Chapter 6: Argument, Sources, Examples Chapter Six, "Reorganization from the Top," covers the eclipse of the sô village and merchant cooperatives in the era of the unifiers at the end of the medieval (late Sengoku and Momoyama) periods. Tonomura writes that "the strength of the sô … was founded on the decentralized political system" (151), and its strength waned rapidly in a centralizing age. The Honai merchants disappeared by the 1580s along with the kenmon, de facto tying the residents of Tokuchin-ho to the land, a process that was made law under Hideyoshi. Hideyoshi of course also conducted new cadastral surveys, greatly increasing the tax burden on Imabori peasants and drastically reorganizing landholdings by registering them to individual cultivators by name. Shrine land was mostly confiscated outright, even as the sô was left intact but reoriented to serve as the lowest unit of informal control in Tokugawa rule, which distinguished between an outer, public, bureaucratic realm and an inner, local, and private realm: "each villager was a vital component of the governing body, linked through the institution of a mutual surveillance team, which in turn was organized and supervised by officials who at once answered local needs and the lord's demands" (178). It bears noting that the characteristics of the new regime in Imabori were derived in part from old medieval patterns, and that this prevailed throughout Japan; thus, it is not possible to generalize about these developments at a very granular level. That said, it is clear that the Imabori sô became more localized and inward-looking in the Tokugawa period, which makes sense given that its legitimate venues for external activity had been cut off.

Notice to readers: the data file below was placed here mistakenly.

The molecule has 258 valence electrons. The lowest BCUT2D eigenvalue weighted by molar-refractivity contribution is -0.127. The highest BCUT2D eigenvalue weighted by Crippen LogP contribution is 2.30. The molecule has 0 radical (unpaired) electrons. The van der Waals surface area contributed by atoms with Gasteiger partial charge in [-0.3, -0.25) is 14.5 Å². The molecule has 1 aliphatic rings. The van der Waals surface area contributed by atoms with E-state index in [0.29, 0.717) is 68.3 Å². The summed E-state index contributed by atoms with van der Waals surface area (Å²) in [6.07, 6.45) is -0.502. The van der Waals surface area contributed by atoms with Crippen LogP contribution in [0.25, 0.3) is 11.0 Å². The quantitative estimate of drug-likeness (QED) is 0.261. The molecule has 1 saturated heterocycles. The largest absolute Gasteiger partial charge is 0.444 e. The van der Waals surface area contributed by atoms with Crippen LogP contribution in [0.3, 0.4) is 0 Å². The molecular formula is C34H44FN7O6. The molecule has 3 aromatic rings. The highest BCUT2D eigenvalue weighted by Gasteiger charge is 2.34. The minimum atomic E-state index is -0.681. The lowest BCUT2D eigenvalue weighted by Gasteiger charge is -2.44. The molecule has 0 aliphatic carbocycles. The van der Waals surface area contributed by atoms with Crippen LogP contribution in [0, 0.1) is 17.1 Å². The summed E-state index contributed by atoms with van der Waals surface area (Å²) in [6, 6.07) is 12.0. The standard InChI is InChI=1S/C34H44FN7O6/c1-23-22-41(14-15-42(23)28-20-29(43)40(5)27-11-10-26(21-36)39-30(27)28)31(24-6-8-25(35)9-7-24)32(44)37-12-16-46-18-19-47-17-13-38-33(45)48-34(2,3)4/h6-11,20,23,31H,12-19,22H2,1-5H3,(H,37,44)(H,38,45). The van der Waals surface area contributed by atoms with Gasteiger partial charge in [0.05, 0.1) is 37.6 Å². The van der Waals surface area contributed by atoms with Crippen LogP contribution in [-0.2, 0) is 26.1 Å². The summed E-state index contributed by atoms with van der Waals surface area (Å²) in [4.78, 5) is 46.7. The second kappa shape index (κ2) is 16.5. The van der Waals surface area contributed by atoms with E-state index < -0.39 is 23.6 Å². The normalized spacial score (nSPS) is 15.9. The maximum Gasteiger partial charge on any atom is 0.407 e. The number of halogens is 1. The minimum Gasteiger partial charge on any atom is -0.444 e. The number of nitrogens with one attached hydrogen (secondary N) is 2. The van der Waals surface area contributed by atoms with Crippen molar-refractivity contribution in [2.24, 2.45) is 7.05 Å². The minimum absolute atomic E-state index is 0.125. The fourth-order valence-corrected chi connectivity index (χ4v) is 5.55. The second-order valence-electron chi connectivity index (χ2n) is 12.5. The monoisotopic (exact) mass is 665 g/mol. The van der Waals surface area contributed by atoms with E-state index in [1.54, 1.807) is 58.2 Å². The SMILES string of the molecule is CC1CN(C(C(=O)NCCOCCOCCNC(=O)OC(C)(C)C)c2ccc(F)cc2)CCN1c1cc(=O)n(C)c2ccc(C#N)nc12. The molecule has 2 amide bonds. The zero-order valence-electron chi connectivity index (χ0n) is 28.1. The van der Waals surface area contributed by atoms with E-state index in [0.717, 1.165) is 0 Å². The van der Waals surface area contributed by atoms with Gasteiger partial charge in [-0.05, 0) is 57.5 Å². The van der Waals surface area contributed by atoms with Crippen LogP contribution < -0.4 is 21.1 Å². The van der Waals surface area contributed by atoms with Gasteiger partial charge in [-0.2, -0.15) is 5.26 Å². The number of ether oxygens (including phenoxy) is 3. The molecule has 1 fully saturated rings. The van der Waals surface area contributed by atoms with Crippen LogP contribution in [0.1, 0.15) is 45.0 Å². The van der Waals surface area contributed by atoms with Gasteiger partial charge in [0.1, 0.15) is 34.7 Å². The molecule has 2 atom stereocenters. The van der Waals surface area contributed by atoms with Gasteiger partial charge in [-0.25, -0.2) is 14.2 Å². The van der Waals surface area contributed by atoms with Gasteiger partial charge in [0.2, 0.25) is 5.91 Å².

Conclusion: Argument, Sources, Examples Tonomura notes that, although the sô was "a social institution without a legal status" (189), "formation of a community in Japan was a normal social process that was, unlike in the West, neither a special privilege nor a legal right to be discussed" (190). The naturalness of this process and of the resulting communities contribute to the comparative rarity of overt peasant protest in medieval Japan. Examining cultivator rather than proprietor records shows that "the shôen system, then, lasted much longer than is conventionally assumed. The ongoing recognition of kenmon-based prestige and the accompanying system of prestige-based legitimation in the world of commerce helped to sustain its economic viability" (192). Finally, "the organization of the medieval sô, interlocked with the structure of the shôen, promoted economic rationalism and group solidarity, shaping a social base for the later development of Japan's economy" in the Tokugawa period (ibid).